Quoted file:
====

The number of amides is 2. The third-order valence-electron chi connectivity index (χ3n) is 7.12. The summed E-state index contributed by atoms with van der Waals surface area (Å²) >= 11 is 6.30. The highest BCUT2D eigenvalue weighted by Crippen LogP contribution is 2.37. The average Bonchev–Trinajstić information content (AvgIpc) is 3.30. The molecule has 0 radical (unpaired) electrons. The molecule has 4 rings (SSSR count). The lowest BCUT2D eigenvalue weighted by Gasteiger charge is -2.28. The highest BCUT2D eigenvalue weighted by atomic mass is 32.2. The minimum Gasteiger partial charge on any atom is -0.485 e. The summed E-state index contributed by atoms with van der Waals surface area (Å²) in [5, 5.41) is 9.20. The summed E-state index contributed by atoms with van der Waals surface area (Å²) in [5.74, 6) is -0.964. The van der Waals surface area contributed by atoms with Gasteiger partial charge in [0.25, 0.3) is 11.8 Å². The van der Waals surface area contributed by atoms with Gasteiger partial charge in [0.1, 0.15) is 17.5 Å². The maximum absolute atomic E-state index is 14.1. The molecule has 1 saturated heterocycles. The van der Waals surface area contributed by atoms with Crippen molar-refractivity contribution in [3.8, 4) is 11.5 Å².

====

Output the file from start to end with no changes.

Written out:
The number of amides is 2. The third-order valence-electron chi connectivity index (χ3n) is 7.12. The summed E-state index contributed by atoms with van der Waals surface area (Å²) >= 11 is 6.30. The highest BCUT2D eigenvalue weighted by Crippen LogP contribution is 2.37. The average Bonchev–Trinajstić information content (AvgIpc) is 3.30. The molecule has 0 radical (unpaired) electrons. The molecule has 4 rings (SSSR count). The lowest BCUT2D eigenvalue weighted by Gasteiger charge is -2.28. The highest BCUT2D eigenvalue weighted by atomic mass is 32.2. The minimum Gasteiger partial charge on any atom is -0.485 e. The summed E-state index contributed by atoms with van der Waals surface area (Å²) in [5, 5.41) is 9.20. The summed E-state index contributed by atoms with van der Waals surface area (Å²) in [5.74, 6) is -0.964. The van der Waals surface area contributed by atoms with Gasteiger partial charge in [0.25, 0.3) is 11.8 Å². The van der Waals surface area contributed by atoms with Gasteiger partial charge in [0.1, 0.15) is 17.5 Å². The maximum absolute atomic E-state index is 14.1. The molecule has 1 saturated heterocycles. The van der Waals surface area contributed by atoms with Crippen molar-refractivity contribution in [3.8, 4) is 11.5 Å².